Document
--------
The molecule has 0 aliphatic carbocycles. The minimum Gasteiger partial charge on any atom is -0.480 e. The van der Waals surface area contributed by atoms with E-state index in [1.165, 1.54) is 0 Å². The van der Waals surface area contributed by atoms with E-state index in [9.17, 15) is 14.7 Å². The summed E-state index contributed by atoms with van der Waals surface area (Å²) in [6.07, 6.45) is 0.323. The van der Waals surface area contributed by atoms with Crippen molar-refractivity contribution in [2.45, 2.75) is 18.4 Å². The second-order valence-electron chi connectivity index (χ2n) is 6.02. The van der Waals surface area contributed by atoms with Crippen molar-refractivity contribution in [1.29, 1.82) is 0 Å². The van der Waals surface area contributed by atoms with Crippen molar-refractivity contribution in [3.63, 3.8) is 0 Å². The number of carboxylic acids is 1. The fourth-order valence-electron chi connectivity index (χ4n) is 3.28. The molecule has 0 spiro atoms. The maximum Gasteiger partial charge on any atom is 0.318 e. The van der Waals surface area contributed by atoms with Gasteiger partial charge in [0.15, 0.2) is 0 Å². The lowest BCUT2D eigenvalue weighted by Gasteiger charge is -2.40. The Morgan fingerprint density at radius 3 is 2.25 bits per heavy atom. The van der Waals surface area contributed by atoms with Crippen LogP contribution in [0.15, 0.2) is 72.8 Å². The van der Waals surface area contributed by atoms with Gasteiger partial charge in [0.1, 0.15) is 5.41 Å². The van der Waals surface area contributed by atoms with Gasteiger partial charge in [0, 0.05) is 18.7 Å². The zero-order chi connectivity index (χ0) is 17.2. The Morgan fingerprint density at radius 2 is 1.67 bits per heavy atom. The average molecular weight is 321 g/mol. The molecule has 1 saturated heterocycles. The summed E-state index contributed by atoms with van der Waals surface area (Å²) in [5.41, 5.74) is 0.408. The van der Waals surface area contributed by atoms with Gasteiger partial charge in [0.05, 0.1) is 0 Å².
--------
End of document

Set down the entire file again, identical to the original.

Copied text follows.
The molecule has 0 aliphatic carbocycles. The minimum Gasteiger partial charge on any atom is -0.480 e. The van der Waals surface area contributed by atoms with E-state index in [1.165, 1.54) is 0 Å². The van der Waals surface area contributed by atoms with E-state index in [9.17, 15) is 14.7 Å². The summed E-state index contributed by atoms with van der Waals surface area (Å²) in [6.07, 6.45) is 0.323. The van der Waals surface area contributed by atoms with Crippen molar-refractivity contribution in [2.45, 2.75) is 18.4 Å². The second-order valence-electron chi connectivity index (χ2n) is 6.02. The van der Waals surface area contributed by atoms with Crippen molar-refractivity contribution in [1.29, 1.82) is 0 Å². The van der Waals surface area contributed by atoms with Crippen molar-refractivity contribution in [3.63, 3.8) is 0 Å². The number of carboxylic acids is 1. The fourth-order valence-electron chi connectivity index (χ4n) is 3.28. The molecule has 0 spiro atoms. The maximum Gasteiger partial charge on any atom is 0.318 e. The van der Waals surface area contributed by atoms with Gasteiger partial charge in [0.15, 0.2) is 0 Å². The lowest BCUT2D eigenvalue weighted by Gasteiger charge is -2.40. The Morgan fingerprint density at radius 3 is 2.25 bits per heavy atom. The van der Waals surface area contributed by atoms with Crippen LogP contribution in [0.15, 0.2) is 72.8 Å². The van der Waals surface area contributed by atoms with Gasteiger partial charge in [0.1, 0.15) is 5.41 Å². The van der Waals surface area contributed by atoms with Gasteiger partial charge in [0, 0.05) is 18.7 Å². The zero-order chi connectivity index (χ0) is 17.2. The Morgan fingerprint density at radius 2 is 1.67 bits per heavy atom. The average molecular weight is 321 g/mol. The molecule has 1 saturated heterocycles. The summed E-state index contributed by atoms with van der Waals surface area (Å²) in [5.41, 5.74) is 0.408. The van der Waals surface area contributed by atoms with Gasteiger partial charge in [0.05, 0.1) is 0 Å².